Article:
Students in the curatorial studies course (ART 302, offered every fall) develop an oral history project that focuses on a person close to them. Our website for the course is here.
This project was inspired by a few resources and individuals. First, the famed journalist and chronicler of people, Studs Terkel, author of the interviews collected and entitled Working.
|Studs Terkel, an oral historian extraordinaire|
Cleveland author, Harvey Pekar, did a graphic novel interpretation that both revived and spread interest in Terkel's work and approach.
In developing this project, I also was informed by the approach of a faculty member at Case Western Reserve, my alma mater. Dr. Gladys Haddad, professor of history and American Studies and chronicler of the Western Reserve, hosts a blog and journal entitled Regionally Speaking. An oral historian extraordinaire, Haddad kindly shared her course materials from a recent seminar that she taught with Dr. John Bassett (Case, English Department). For this project, their students were charged with the task of interviewing a graduate of the Flora Stone Mather College for Women, the sister college of the Adelbert College for Men at Western Reserve University (Case's predecessor).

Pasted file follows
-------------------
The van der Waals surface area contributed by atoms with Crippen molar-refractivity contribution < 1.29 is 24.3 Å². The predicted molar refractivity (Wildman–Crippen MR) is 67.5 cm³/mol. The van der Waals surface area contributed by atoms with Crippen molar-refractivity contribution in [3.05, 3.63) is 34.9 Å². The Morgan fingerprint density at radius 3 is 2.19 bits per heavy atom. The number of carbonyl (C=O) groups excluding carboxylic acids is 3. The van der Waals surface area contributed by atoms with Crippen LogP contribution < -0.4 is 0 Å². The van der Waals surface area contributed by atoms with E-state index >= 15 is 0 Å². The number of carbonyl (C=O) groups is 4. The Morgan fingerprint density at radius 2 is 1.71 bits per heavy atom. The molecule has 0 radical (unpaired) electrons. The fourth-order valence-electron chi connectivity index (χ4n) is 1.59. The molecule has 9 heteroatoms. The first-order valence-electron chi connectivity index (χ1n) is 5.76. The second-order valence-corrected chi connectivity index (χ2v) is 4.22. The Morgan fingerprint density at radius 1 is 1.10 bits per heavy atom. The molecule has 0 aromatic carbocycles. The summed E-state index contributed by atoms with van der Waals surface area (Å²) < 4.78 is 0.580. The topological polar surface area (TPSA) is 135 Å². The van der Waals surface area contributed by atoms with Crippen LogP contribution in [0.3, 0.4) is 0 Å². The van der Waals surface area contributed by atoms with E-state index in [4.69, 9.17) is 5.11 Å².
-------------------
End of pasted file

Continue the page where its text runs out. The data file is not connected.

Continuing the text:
And, of course, inspiration came from the StoryCorps project, an independent non-profit that encourages listening to one another as "an act of love."
Foremost in this project was the transition for the students from curating objects (such as objects from the GC archives) to virtual curation. This topic is taken up by McTavish's essay in Janet Marstine's New Museum Theory, a book that we've discussed on this blog previously.
As you might suspect, I could go on and on about this project. So, if you're interested in hearing more from me, do let me know. But, at any rate, the interviews are featured on this site (follow the link). Take a listen and let us know what you think. We hope that you enjoy them!